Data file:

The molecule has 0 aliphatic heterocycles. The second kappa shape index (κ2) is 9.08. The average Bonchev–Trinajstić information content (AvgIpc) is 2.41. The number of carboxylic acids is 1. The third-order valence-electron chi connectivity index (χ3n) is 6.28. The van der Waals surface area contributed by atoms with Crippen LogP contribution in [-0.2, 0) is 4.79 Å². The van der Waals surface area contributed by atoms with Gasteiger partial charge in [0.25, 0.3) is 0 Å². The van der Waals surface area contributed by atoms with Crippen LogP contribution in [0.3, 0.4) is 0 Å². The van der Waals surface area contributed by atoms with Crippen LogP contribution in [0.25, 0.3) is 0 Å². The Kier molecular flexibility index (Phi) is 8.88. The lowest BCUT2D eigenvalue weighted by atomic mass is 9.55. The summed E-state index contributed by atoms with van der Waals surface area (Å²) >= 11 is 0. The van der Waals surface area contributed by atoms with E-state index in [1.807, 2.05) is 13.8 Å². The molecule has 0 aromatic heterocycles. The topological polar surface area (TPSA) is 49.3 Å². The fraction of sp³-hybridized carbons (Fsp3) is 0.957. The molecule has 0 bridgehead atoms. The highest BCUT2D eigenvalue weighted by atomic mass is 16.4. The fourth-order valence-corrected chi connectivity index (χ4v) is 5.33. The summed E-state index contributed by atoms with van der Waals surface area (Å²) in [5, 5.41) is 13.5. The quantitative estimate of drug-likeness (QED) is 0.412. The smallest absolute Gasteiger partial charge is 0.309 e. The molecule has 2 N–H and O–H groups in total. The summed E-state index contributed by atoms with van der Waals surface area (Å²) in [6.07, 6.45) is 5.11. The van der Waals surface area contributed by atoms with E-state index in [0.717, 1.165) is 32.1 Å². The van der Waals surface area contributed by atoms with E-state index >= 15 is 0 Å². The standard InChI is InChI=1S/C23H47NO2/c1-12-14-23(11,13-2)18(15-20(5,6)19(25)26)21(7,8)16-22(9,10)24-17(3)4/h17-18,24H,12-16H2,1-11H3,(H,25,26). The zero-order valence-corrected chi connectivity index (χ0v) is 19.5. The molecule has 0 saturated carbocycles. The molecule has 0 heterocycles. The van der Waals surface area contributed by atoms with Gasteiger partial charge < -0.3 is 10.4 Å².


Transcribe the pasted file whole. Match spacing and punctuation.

The molecule has 0 aliphatic heterocycles. The second kappa shape index (κ2) is 9.08. The average Bonchev–Trinajstić information content (AvgIpc) is 2.41. The number of carboxylic acids is 1. The third-order valence-electron chi connectivity index (χ3n) is 6.28. The van der Waals surface area contributed by atoms with Crippen LogP contribution in [-0.2, 0) is 4.79 Å². The van der Waals surface area contributed by atoms with Gasteiger partial charge in [0.25, 0.3) is 0 Å². The van der Waals surface area contributed by atoms with Crippen LogP contribution in [0.3, 0.4) is 0 Å². The van der Waals surface area contributed by atoms with Crippen LogP contribution in [0.25, 0.3) is 0 Å². The Kier molecular flexibility index (Phi) is 8.88. The lowest BCUT2D eigenvalue weighted by atomic mass is 9.55. The summed E-state index contributed by atoms with van der Waals surface area (Å²) >= 11 is 0. The van der Waals surface area contributed by atoms with E-state index in [1.807, 2.05) is 13.8 Å². The molecule has 0 aromatic heterocycles. The topological polar surface area (TPSA) is 49.3 Å². The fraction of sp³-hybridized carbons (Fsp3) is 0.957. The molecule has 0 bridgehead atoms. The highest BCUT2D eigenvalue weighted by atomic mass is 16.4. The fourth-order valence-corrected chi connectivity index (χ4v) is 5.33. The summed E-state index contributed by atoms with van der Waals surface area (Å²) in [5, 5.41) is 13.5. The quantitative estimate of drug-likeness (QED) is 0.412. The smallest absolute Gasteiger partial charge is 0.309 e. The molecule has 2 N–H and O–H groups in total. The summed E-state index contributed by atoms with van der Waals surface area (Å²) in [6.07, 6.45) is 5.11. The van der Waals surface area contributed by atoms with E-state index in [0.717, 1.165) is 32.1 Å². The van der Waals surface area contributed by atoms with E-state index >= 15 is 0 Å². The standard InChI is InChI=1S/C23H47NO2/c1-12-14-23(11,13-2)18(15-20(5,6)19(25)26)21(7,8)16-22(9,10)24-17(3)4/h17-18,24H,12-16H2,1-11H3,(H,25,26). The zero-order valence-corrected chi connectivity index (χ0v) is 19.5. The molecule has 0 saturated carbocycles. The molecule has 0 heterocycles. The van der Waals surface area contributed by atoms with Gasteiger partial charge < -0.3 is 10.4 Å².